New exhibition at Villa Mondriaan
From March onwards, the Villa Mondriaan museum will show a new horizon alongside the early work of Piet Mondrian.
With their art, Paul Kooiker, Rob Birza, Anne Feddema and Richard Hutten each give their own view on art as a form of human expression. Horizon shows a new exploration of perspective, on view from 6 March to 20 September. For the first time, Villa Mondriaan will give three contemporary artists and a designer control of all its exhibitions rooms. They each have their own space to show one art series and let visitors experience their work. Although the artists see Mondrian as an important example, their art shows nothing of Mondrian’s primary colours or black, white and gray lines.
Paul Kooiker (1964) incorporates many different subjects in his series Eggs and Rarities. The complex whole of subjects covers many photographic genres, but tells little about what is depicted. In its multitude, the series is an encyclopedia of life. Kooiker's photos are sometimes recognizable and intimate, and sometimes abstract. The photos seem to give the viewer an insight into the private life of Kooiker.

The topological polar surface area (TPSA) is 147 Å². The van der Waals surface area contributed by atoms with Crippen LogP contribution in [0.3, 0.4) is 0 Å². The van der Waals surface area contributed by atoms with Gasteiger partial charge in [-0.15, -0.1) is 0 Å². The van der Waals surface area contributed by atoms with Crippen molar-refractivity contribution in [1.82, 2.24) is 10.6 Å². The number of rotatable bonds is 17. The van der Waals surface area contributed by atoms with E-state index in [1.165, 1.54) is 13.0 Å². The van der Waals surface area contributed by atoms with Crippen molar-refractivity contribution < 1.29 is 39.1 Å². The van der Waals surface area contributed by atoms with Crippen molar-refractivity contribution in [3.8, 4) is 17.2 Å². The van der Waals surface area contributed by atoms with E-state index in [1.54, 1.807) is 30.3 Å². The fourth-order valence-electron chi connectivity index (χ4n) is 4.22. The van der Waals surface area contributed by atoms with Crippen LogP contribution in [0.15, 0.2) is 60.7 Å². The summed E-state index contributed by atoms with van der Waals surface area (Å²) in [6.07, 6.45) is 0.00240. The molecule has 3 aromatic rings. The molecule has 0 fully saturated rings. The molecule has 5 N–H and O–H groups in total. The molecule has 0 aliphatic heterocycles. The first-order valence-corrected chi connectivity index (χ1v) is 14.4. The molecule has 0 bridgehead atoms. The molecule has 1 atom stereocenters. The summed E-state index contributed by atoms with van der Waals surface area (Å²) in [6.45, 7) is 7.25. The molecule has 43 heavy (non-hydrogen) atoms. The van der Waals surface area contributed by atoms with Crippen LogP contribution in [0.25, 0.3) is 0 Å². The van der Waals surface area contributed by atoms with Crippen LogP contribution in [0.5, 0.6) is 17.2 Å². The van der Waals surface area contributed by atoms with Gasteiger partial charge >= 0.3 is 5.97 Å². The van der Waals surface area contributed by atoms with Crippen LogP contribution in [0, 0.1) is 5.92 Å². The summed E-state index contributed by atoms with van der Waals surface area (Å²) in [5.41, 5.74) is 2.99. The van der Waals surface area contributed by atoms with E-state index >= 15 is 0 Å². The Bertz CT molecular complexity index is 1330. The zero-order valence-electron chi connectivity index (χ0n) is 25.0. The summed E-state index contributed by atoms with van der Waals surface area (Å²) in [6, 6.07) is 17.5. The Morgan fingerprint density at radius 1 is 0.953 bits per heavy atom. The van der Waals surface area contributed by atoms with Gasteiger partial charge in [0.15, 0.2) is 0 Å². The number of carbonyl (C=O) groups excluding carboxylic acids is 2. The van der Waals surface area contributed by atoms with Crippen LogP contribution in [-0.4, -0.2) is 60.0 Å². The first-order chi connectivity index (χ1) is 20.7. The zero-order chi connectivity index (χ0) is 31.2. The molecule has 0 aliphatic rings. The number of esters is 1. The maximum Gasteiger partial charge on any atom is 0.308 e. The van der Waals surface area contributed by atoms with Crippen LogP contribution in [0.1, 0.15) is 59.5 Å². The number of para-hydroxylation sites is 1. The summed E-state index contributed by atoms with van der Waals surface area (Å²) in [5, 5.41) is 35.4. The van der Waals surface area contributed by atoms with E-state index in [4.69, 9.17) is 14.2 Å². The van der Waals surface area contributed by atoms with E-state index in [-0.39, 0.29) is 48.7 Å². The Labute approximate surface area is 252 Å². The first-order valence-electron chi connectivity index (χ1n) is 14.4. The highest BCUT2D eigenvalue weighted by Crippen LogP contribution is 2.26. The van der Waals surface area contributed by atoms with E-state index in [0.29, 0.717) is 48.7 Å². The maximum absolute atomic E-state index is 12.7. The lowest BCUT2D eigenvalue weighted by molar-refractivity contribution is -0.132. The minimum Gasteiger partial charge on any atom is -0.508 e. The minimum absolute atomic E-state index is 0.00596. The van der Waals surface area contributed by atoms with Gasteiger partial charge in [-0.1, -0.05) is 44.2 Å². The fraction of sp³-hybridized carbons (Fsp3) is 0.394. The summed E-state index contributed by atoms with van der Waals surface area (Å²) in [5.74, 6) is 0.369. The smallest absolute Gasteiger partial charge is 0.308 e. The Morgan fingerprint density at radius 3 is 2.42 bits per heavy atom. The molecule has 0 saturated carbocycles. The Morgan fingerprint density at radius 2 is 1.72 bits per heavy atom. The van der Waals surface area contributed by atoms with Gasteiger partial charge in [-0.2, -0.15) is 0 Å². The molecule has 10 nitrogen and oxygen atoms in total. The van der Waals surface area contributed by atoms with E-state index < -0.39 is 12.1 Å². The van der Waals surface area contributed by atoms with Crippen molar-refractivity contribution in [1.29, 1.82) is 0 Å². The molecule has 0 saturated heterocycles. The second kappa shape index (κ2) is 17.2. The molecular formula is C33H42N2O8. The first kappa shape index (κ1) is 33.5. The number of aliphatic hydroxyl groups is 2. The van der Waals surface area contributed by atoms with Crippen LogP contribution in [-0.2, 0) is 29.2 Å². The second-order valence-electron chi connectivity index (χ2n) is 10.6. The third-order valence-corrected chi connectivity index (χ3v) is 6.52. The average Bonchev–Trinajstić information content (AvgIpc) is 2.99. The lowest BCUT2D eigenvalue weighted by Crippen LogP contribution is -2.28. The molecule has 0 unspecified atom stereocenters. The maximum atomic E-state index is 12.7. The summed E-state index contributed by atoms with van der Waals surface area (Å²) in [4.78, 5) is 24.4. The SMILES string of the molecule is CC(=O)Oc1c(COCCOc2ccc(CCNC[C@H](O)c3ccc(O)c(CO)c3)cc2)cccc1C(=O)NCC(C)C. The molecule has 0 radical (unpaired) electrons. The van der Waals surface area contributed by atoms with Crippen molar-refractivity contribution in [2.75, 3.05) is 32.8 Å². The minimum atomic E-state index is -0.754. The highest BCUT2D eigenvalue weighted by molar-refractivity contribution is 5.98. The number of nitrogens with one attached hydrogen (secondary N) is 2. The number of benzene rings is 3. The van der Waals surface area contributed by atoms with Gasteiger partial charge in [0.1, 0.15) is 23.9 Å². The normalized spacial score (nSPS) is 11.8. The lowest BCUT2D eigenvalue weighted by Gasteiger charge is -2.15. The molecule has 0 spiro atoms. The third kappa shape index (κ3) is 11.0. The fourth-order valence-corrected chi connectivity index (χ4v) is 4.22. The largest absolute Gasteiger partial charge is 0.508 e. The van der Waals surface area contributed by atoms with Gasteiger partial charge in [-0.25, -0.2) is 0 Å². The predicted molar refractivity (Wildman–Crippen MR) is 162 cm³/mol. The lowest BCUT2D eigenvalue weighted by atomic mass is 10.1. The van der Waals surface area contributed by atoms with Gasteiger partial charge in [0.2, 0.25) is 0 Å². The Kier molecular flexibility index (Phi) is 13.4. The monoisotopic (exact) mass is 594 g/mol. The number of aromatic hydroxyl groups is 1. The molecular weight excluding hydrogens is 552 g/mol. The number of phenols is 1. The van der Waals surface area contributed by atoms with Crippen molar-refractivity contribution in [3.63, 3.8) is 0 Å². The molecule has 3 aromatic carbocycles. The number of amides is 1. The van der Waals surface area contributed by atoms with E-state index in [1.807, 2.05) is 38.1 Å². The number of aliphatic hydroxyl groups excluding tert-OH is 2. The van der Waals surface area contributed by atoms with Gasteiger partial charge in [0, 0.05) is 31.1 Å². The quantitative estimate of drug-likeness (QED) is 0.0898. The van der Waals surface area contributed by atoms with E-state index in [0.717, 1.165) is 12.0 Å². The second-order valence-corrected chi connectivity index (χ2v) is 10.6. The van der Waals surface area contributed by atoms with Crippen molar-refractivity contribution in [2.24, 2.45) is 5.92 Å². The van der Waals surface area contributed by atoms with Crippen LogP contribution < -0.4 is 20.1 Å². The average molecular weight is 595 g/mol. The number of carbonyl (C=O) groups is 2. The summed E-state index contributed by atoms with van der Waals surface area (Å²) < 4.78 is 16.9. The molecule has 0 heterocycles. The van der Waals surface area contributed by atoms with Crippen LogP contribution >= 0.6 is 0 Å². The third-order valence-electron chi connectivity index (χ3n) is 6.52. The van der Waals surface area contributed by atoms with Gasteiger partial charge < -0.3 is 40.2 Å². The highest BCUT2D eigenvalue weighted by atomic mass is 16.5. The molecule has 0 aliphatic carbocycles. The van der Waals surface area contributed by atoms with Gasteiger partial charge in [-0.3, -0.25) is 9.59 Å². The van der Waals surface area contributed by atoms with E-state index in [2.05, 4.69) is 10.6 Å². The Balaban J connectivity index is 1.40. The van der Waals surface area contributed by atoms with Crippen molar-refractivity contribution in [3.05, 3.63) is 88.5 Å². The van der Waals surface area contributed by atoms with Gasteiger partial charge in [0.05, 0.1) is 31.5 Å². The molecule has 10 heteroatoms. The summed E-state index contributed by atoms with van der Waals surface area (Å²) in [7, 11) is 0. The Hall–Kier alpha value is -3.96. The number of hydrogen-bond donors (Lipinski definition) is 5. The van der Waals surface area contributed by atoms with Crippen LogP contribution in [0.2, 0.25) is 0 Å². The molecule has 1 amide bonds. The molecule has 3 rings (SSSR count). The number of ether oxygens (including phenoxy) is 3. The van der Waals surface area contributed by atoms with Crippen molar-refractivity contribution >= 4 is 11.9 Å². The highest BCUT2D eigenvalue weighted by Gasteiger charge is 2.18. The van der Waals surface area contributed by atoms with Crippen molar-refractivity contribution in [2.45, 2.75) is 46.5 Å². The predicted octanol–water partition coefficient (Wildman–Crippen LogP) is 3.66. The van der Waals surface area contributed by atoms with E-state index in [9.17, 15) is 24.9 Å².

Rob Birza (1962) uses time and space in the Arco pavilion with his Systems in Warped Space. A straight line may seem straight, but how do you know it certainly is? If you send a line straight up out of your head into space, it will end up in the back of your head. Birza plays around with the illusion of space.
For the first time in a great while, new work by Anne Feddema (1961) is displayed in a museum. In Villa Mondriaan, Feddema shows that he finds abstraction not in shapes, but in the infinite palette of colors.
Richard Hutten (1967) fully embraces the conventions of design with his No sign of design furniture. It is sleek and functional, but not entirely without humor. He incorporates architecture in his design or plays with three-dimensionality, which results in comic but clear design.
With his designs Hutten likes to engage with cultural phenomena. His representation of Miffy for the Nijntje Art Parade project shows how he mixes an artistic concept with his playful humour.